Friday

18 February 2011

"What will it profit them to gain the whole world and forfeit their life?" (v. 36)

Background

Having spelled out what the future holds for himself (verse 31) Jesus now states what will be involved in following him, addressing not only current disciples but potential recruits from the crowd. The startling image in verse 34 is of taking up the wooden cross-beam that condemned criminals (non-citizens and slaves) were required to carry to the place of execution under the Roman Empire. It was a symbol of public shame and the certainty of agonising death. While there were cases of actual crucifixion in the early Church, here almost certainly it is intended as a challenging metaphor for the hardships involved in following Jesus, spelled out in verses 35-38.

Those hardships are not identified in detail. They may take many forms, including what we now think of as martyrdom,. But there is also the need to deny oneself personal gain and be open about one's allegiance, even in the face of hostility, if one is truly to follow Jesus' teaching and example. Of course there is a play upon the word "life", on the one hand staying alive, on the other preserving one's true self and integrity.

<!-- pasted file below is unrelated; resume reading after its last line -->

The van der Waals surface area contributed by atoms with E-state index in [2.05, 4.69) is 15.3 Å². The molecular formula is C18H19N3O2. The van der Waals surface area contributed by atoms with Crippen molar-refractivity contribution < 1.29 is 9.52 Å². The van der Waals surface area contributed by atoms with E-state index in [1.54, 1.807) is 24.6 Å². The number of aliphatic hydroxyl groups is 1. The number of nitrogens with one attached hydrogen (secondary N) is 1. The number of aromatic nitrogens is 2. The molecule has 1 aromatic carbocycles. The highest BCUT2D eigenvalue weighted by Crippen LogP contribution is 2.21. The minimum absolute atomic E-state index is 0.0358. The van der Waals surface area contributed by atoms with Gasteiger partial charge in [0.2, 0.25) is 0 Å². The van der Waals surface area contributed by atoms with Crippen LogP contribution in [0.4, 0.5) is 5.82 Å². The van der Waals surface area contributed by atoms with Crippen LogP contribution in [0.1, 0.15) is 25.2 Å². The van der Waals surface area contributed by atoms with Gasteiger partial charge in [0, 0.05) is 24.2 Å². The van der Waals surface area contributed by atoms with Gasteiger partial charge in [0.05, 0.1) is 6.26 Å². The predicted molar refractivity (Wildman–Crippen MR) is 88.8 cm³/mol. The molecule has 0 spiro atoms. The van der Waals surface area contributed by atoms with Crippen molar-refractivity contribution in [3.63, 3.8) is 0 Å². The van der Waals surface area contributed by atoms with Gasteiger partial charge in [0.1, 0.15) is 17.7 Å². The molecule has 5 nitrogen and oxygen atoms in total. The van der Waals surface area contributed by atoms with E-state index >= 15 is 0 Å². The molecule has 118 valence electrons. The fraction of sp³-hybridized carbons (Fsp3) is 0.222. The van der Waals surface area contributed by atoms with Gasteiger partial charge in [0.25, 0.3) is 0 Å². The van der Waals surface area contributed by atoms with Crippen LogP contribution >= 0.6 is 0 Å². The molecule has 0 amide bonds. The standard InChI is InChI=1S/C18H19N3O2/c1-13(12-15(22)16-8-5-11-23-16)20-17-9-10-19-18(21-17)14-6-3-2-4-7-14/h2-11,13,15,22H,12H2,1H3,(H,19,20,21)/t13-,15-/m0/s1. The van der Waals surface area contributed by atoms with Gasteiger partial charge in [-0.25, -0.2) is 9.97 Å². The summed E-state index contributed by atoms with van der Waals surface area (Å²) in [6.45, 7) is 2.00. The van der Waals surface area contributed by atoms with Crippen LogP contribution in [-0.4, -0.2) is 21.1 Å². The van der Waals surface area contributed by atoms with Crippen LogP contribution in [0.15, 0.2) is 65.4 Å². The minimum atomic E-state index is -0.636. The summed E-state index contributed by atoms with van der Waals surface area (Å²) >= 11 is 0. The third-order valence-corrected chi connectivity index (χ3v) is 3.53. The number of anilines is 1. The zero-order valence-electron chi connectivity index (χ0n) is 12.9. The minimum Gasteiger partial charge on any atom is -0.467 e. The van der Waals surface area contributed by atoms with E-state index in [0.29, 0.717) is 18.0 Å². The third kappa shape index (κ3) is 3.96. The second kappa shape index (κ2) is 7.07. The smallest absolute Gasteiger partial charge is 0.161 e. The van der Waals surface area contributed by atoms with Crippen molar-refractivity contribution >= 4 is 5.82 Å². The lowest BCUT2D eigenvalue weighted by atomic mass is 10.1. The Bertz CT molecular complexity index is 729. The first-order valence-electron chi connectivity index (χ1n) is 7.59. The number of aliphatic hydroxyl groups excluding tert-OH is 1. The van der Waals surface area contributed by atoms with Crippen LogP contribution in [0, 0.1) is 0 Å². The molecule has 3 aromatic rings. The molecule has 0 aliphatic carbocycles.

Verses 8:38 and 9:1 open up a picture of the final judgement at which all must answer. Adultery in the everyday sense is not singled out in verse 38 for particular censure. Rather "adulterous" is used, as often in the Old Testament, to characterise a people who have turned away from the true God to worship false gods (egJeremiah 3:1-19).

Yet verse 9:1 remains a puzzle. There is evidence that many first-generation Christians expected the end of the world in their own lifetime. Did Jesus also expect it to come soon? Some interpreters think the reference is to the resurrection of Jesus or to the coming of the Holy Spirit at Pentecost, or even to the transfiguration (Mark 9:2-8).

To Ponder

Are there challenges to self-denial that you are evading at present? What are they? And why are you evading them?

Should all Christians expect to be persecuted? Is it a sign of failure if they are do not? Why?

Bible notes author: The Revd Brian Beck

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